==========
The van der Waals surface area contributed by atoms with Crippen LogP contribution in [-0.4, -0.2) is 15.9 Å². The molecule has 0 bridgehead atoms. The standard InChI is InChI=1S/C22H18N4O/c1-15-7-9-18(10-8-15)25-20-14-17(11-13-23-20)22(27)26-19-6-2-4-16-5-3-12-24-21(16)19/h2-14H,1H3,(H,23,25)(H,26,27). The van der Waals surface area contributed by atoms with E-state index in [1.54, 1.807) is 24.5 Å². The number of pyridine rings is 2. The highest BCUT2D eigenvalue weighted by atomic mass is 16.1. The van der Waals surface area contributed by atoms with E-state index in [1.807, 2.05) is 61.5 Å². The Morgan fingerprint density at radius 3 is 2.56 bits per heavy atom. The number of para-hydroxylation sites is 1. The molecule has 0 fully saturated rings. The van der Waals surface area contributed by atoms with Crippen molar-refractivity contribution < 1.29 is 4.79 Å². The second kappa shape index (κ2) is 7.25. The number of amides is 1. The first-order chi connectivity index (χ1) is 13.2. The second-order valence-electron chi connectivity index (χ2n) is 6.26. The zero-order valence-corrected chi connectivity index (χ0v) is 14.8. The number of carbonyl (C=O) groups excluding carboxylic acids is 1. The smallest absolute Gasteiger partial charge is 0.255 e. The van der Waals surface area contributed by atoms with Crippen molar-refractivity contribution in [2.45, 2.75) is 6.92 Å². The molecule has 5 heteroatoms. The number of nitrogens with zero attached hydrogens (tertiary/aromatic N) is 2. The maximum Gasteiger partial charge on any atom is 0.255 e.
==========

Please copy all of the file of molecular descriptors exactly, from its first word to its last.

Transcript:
The van der Waals surface area contributed by atoms with Crippen LogP contribution in [-0.4, -0.2) is 15.9 Å². The molecule has 0 bridgehead atoms. The standard InChI is InChI=1S/C22H18N4O/c1-15-7-9-18(10-8-15)25-20-14-17(11-13-23-20)22(27)26-19-6-2-4-16-5-3-12-24-21(16)19/h2-14H,1H3,(H,23,25)(H,26,27). The van der Waals surface area contributed by atoms with E-state index in [1.54, 1.807) is 24.5 Å². The number of pyridine rings is 2. The highest BCUT2D eigenvalue weighted by atomic mass is 16.1. The van der Waals surface area contributed by atoms with E-state index in [1.807, 2.05) is 61.5 Å². The Morgan fingerprint density at radius 3 is 2.56 bits per heavy atom. The number of para-hydroxylation sites is 1. The molecule has 0 fully saturated rings. The van der Waals surface area contributed by atoms with Crippen molar-refractivity contribution < 1.29 is 4.79 Å². The second kappa shape index (κ2) is 7.25. The number of amides is 1. The first-order chi connectivity index (χ1) is 13.2. The second-order valence-electron chi connectivity index (χ2n) is 6.26. The zero-order valence-corrected chi connectivity index (χ0v) is 14.8. The number of carbonyl (C=O) groups excluding carboxylic acids is 1. The smallest absolute Gasteiger partial charge is 0.255 e. The van der Waals surface area contributed by atoms with Crippen molar-refractivity contribution in [2.45, 2.75) is 6.92 Å². The molecule has 5 heteroatoms. The number of nitrogens with zero attached hydrogens (tertiary/aromatic N) is 2. The maximum Gasteiger partial charge on any atom is 0.255 e.